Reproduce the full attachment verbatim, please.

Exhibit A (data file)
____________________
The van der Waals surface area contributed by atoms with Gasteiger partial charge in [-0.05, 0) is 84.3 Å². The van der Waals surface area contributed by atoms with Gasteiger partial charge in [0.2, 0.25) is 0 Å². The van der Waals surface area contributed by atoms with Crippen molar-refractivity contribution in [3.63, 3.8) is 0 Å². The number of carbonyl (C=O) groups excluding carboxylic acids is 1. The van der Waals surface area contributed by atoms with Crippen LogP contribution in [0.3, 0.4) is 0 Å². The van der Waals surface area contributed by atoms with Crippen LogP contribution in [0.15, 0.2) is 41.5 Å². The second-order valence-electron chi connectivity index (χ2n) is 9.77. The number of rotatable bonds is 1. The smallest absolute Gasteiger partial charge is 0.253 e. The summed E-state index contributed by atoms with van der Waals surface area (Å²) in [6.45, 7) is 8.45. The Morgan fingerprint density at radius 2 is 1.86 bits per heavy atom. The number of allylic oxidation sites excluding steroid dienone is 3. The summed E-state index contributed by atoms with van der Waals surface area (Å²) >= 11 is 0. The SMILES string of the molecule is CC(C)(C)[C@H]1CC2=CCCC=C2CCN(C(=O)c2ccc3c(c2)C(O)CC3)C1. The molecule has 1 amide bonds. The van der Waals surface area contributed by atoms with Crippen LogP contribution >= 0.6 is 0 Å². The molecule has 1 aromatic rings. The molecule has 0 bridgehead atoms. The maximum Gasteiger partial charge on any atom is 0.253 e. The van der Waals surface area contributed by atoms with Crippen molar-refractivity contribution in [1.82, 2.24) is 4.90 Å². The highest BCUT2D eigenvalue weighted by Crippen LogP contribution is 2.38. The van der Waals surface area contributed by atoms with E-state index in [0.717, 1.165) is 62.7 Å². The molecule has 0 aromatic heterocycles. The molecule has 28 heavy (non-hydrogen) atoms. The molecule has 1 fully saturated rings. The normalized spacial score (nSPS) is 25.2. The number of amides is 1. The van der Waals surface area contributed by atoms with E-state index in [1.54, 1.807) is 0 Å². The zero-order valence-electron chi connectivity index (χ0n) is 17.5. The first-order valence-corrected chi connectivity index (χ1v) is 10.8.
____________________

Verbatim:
The van der Waals surface area contributed by atoms with Gasteiger partial charge in [-0.05, 0) is 84.3 Å². The van der Waals surface area contributed by atoms with Gasteiger partial charge in [0.2, 0.25) is 0 Å². The van der Waals surface area contributed by atoms with Crippen molar-refractivity contribution in [3.63, 3.8) is 0 Å². The number of carbonyl (C=O) groups excluding carboxylic acids is 1. The van der Waals surface area contributed by atoms with Crippen LogP contribution in [0.3, 0.4) is 0 Å². The van der Waals surface area contributed by atoms with Crippen LogP contribution in [0.15, 0.2) is 41.5 Å². The second-order valence-electron chi connectivity index (χ2n) is 9.77. The number of rotatable bonds is 1. The smallest absolute Gasteiger partial charge is 0.253 e. The summed E-state index contributed by atoms with van der Waals surface area (Å²) in [6.45, 7) is 8.45. The Morgan fingerprint density at radius 2 is 1.86 bits per heavy atom. The number of allylic oxidation sites excluding steroid dienone is 3. The summed E-state index contributed by atoms with van der Waals surface area (Å²) >= 11 is 0. The SMILES string of the molecule is CC(C)(C)[C@H]1CC2=CCCC=C2CCN(C(=O)c2ccc3c(c2)C(O)CC3)C1. The molecule has 1 amide bonds. The van der Waals surface area contributed by atoms with Crippen LogP contribution >= 0.6 is 0 Å². The molecule has 1 aromatic rings. The molecule has 0 bridgehead atoms. The maximum Gasteiger partial charge on any atom is 0.253 e. The van der Waals surface area contributed by atoms with Crippen molar-refractivity contribution in [1.82, 2.24) is 4.90 Å². The highest BCUT2D eigenvalue weighted by Crippen LogP contribution is 2.38. The van der Waals surface area contributed by atoms with E-state index in [0.717, 1.165) is 62.7 Å². The molecule has 0 aromatic heterocycles. The molecule has 28 heavy (non-hydrogen) atoms. The molecule has 1 fully saturated rings. The normalized spacial score (nSPS) is 25.2. The number of amides is 1. The van der Waals surface area contributed by atoms with E-state index in [1.54, 1.807) is 0 Å². The zero-order valence-electron chi connectivity index (χ0n) is 17.5. The first-order valence-corrected chi connectivity index (χ1v) is 10.8.